By Mümtazer Türköne
December 29, 2014
The bloody clashes between the Islamic State in Iraq and the Levant (ISIL) and the Kurdistan Workers' Party (PKK) in Kobane (Ayn al-Arab) have exposed an odd situation to daylight. In Kobane, Kurds were fighting Kurds.
More than half of the ISIL forces -- 80 percent according to one claim -- were Kurds. One thing was certain: Their commander was a Kurd. According to an outsider perspective, this conflict can be seen as a confrontation between an ethnic political movement and a religiously motivated one, and the supranational organization of ISIL may be stressed. The truth is much simpler. The PKK's hegemony over society does not leave any room to diversity. Therefore, in an effort to escape the PKK pressure, people take refuge in the opposite camp.
Recent bloody clashes in Cizre between the PKK and Hüda-Par, a Kurdish Sunni party which is also known as the Turkish Hizbullah but has no affiliation with the Lebanese Hezbollah, are the result of the PKK's ideological cleansing efforts. The term "ideological genocide" --similar to ethnic cleansing or ethnic genocide -- fits perfectly the description of the PKK's attitude against other Kurds. Being a Kurd is not enough to acquire the right to live in a PKK-dominated land; you have to support the PKK and be part of the PKK's organizational network as well. Thus, you have to vote for the Peoples' Democratic Party (HDP), pay taxes to the PKK and be enlisted in the PKK's guerrilla camps.
The Settlement Process prevents the public authorities from taking action against these de facto pressures and threats from the PKK. As a result, two alternatives emerge for the Kurds who refuse to join the ranks of the PKK in the PKK-dominated regions. The first is to escape and move to the West. The second alternative is to take shelter in the organizational umbrella of Hüda-Par, which is positioned at the opposite of the PKK. The growing conflict between Hüda-Par and the PKK is a sign of increased pressures in this regard.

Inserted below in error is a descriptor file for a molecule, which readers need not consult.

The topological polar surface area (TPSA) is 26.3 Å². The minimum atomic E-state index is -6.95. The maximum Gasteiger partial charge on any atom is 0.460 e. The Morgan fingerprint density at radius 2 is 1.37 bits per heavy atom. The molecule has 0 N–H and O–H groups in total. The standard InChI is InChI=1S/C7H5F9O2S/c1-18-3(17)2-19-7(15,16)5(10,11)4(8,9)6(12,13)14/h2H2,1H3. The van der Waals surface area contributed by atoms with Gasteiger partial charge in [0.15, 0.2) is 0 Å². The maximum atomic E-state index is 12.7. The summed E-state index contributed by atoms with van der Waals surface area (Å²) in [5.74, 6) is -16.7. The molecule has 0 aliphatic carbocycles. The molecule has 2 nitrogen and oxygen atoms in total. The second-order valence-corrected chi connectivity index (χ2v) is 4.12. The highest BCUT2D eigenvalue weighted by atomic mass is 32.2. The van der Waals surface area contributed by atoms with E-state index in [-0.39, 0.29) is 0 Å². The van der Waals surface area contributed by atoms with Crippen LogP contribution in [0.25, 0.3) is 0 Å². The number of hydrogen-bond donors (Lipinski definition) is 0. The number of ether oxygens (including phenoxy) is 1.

Hüda-Par is an Islamist party, and is not as radical as ISIL or al-Qaeda. Currently, it renounces violent methods. But if the PKK pressure increases and the public authorities fail to help them, they may resort to the use of arms. This will in turn contribute to their ideological radicalization.
Like all other radical ideologies, Islamism is the product of sociological conditions. Historically, Kurds and Arabs used to organize in hierarchic clan structures. Today, they have reproduced these traditional structures within the political organizations of modern times. In an atmosphere of permanent conflict, if you don't have a clan you take refuge in a clan-like organization. A similar organization is being created based on ideology.
In Rojava, the predominantly Kurdish region of Syria, the PKK completed this ideological genocide over the last three years. Non-PKK Kurds were banished from the region and replaced with pro-PKK Kurds from Turkey. The Kurds who were dispossessed and displaced from their home returned within the ranks of ISIL and attacked the PKK with a terrible rage. Isn't this most natural and to be expected?
The PKK's ideology is a secular and Stalinist one, heritage left over from the Cold War era. Religious Kurds can hardly fit into this ideology. Today, the PKK's main support comes not from its Marxist ideology but from Kurdish nationalism. However, it imposes its organizational ideology during its ideological cleansing. This leaves no room for those who do not adopt the organization's ideology.
Kurds are considerably uneasy with it. They express their discontent by getting organized around Hüda-Par. The PKK pressure leads to a rise in Kurdish Islamism.
Prime Minister Ahmet Davutoğlu's emphasis on the "public order" draws attention to the PKK's ethnic cleansing. However, this is not seen as an obstacle to the PKK in the ongoing talks between the National Intelligence Organization (MİT) and PKK leader Abdullah Öcalan.
The real paradox is: The PKK's ideological hegemony serves only to promote Islamism.